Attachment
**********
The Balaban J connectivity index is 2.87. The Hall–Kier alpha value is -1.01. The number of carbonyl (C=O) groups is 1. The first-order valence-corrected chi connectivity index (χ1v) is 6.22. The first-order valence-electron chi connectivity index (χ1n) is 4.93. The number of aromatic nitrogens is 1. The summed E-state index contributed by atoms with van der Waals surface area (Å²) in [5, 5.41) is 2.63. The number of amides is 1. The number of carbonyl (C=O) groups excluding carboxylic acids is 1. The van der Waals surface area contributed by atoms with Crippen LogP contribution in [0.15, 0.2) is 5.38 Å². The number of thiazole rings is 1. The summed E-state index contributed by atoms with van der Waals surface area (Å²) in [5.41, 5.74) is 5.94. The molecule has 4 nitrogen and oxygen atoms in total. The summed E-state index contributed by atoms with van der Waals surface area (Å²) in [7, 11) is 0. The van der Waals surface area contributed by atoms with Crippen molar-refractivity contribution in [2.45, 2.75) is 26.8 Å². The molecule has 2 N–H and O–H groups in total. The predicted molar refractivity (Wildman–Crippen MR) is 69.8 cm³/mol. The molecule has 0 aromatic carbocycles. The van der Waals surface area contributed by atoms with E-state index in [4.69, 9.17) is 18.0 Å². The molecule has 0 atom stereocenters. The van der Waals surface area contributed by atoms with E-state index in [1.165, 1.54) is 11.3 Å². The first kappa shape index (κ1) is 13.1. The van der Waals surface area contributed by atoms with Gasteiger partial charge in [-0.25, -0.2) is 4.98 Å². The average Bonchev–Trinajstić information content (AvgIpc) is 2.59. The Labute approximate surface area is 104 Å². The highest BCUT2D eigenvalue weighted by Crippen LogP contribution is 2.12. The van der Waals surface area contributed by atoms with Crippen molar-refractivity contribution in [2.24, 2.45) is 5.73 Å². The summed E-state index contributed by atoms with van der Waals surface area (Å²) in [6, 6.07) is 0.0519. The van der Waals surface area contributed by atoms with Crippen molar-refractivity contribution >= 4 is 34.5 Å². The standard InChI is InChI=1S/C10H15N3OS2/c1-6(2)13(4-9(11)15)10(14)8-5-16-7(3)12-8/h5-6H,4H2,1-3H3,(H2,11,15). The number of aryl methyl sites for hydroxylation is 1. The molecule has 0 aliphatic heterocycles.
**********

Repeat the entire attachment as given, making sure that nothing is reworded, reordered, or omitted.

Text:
The Balaban J connectivity index is 2.87. The Hall–Kier alpha value is -1.01. The number of carbonyl (C=O) groups is 1. The first-order valence-corrected chi connectivity index (χ1v) is 6.22. The first-order valence-electron chi connectivity index (χ1n) is 4.93. The number of aromatic nitrogens is 1. The summed E-state index contributed by atoms with van der Waals surface area (Å²) in [5, 5.41) is 2.63. The number of amides is 1. The number of carbonyl (C=O) groups excluding carboxylic acids is 1. The van der Waals surface area contributed by atoms with Crippen LogP contribution in [0.15, 0.2) is 5.38 Å². The number of thiazole rings is 1. The summed E-state index contributed by atoms with van der Waals surface area (Å²) in [5.41, 5.74) is 5.94. The molecule has 4 nitrogen and oxygen atoms in total. The summed E-state index contributed by atoms with van der Waals surface area (Å²) in [7, 11) is 0. The van der Waals surface area contributed by atoms with Crippen molar-refractivity contribution in [2.45, 2.75) is 26.8 Å². The molecule has 2 N–H and O–H groups in total. The predicted molar refractivity (Wildman–Crippen MR) is 69.8 cm³/mol. The molecule has 0 aromatic carbocycles. The van der Waals surface area contributed by atoms with E-state index in [4.69, 9.17) is 18.0 Å². The molecule has 0 atom stereocenters. The van der Waals surface area contributed by atoms with E-state index in [1.165, 1.54) is 11.3 Å². The first kappa shape index (κ1) is 13.1. The van der Waals surface area contributed by atoms with Gasteiger partial charge in [-0.25, -0.2) is 4.98 Å². The average Bonchev–Trinajstić information content (AvgIpc) is 2.59. The Labute approximate surface area is 104 Å². The highest BCUT2D eigenvalue weighted by Crippen LogP contribution is 2.12. The van der Waals surface area contributed by atoms with Crippen molar-refractivity contribution in [2.24, 2.45) is 5.73 Å². The summed E-state index contributed by atoms with van der Waals surface area (Å²) in [6, 6.07) is 0.0519. The van der Waals surface area contributed by atoms with Crippen molar-refractivity contribution >= 4 is 34.5 Å². The standard InChI is InChI=1S/C10H15N3OS2/c1-6(2)13(4-9(11)15)10(14)8-5-16-7(3)12-8/h5-6H,4H2,1-3H3,(H2,11,15). The number of aryl methyl sites for hydroxylation is 1. The molecule has 0 aliphatic heterocycles.